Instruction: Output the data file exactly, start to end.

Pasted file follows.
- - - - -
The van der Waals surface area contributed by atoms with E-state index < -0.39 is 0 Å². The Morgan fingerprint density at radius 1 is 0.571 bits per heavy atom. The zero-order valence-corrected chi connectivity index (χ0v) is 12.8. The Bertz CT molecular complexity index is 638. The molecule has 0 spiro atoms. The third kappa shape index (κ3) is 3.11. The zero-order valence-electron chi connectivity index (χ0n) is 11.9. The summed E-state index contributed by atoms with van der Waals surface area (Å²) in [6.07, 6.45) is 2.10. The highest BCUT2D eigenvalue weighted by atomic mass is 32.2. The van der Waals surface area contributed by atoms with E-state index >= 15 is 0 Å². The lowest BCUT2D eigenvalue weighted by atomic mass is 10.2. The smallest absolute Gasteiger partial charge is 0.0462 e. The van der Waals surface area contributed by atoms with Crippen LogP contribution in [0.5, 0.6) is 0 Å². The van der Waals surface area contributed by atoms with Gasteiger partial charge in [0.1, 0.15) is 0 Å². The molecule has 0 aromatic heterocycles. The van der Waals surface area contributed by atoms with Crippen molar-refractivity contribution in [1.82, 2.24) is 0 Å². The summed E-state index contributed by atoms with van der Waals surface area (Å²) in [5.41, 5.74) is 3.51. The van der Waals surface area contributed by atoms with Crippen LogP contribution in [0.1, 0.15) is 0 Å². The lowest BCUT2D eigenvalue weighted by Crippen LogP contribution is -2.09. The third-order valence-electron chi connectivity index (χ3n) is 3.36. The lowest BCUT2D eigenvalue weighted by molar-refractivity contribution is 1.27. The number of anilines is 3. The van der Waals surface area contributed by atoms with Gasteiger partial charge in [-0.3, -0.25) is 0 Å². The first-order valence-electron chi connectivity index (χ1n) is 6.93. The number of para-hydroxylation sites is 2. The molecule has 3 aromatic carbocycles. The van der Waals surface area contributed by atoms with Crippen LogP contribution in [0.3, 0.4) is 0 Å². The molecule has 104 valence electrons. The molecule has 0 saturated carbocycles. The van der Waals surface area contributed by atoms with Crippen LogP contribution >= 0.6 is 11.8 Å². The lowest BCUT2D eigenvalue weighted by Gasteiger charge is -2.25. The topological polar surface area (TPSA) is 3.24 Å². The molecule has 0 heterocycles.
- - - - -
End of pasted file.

The van der Waals surface area contributed by atoms with E-state index < -0.39 is 0 Å². The Morgan fingerprint density at radius 1 is 0.571 bits per heavy atom. The zero-order valence-corrected chi connectivity index (χ0v) is 12.8. The Bertz CT molecular complexity index is 638. The molecule has 0 spiro atoms. The third kappa shape index (κ3) is 3.11. The zero-order valence-electron chi connectivity index (χ0n) is 11.9. The summed E-state index contributed by atoms with van der Waals surface area (Å²) in [6.07, 6.45) is 2.10. The highest BCUT2D eigenvalue weighted by atomic mass is 32.2. The van der Waals surface area contributed by atoms with E-state index >= 15 is 0 Å². The lowest BCUT2D eigenvalue weighted by atomic mass is 10.2. The smallest absolute Gasteiger partial charge is 0.0462 e. The van der Waals surface area contributed by atoms with Crippen LogP contribution in [0.5, 0.6) is 0 Å². The van der Waals surface area contributed by atoms with Gasteiger partial charge in [0.1, 0.15) is 0 Å². The molecule has 0 aromatic heterocycles. The van der Waals surface area contributed by atoms with Crippen molar-refractivity contribution in [1.82, 2.24) is 0 Å². The summed E-state index contributed by atoms with van der Waals surface area (Å²) in [5.41, 5.74) is 3.51. The van der Waals surface area contributed by atoms with Crippen LogP contribution in [0.1, 0.15) is 0 Å². The lowest BCUT2D eigenvalue weighted by Crippen LogP contribution is -2.09. The third-order valence-electron chi connectivity index (χ3n) is 3.36. The lowest BCUT2D eigenvalue weighted by molar-refractivity contribution is 1.27. The number of anilines is 3. The van der Waals surface area contributed by atoms with Gasteiger partial charge in [-0.3, -0.25) is 0 Å². The first-order valence-electron chi connectivity index (χ1n) is 6.93. The number of para-hydroxylation sites is 2. The molecule has 3 aromatic carbocycles. The van der Waals surface area contributed by atoms with Crippen LogP contribution in [0.3, 0.4) is 0 Å². The molecule has 104 valence electrons. The molecule has 0 saturated carbocycles. The van der Waals surface area contributed by atoms with Crippen LogP contribution >= 0.6 is 11.8 Å². The lowest BCUT2D eigenvalue weighted by Gasteiger charge is -2.25. The topological polar surface area (TPSA) is 3.24 Å². The molecule has 0 heterocycles.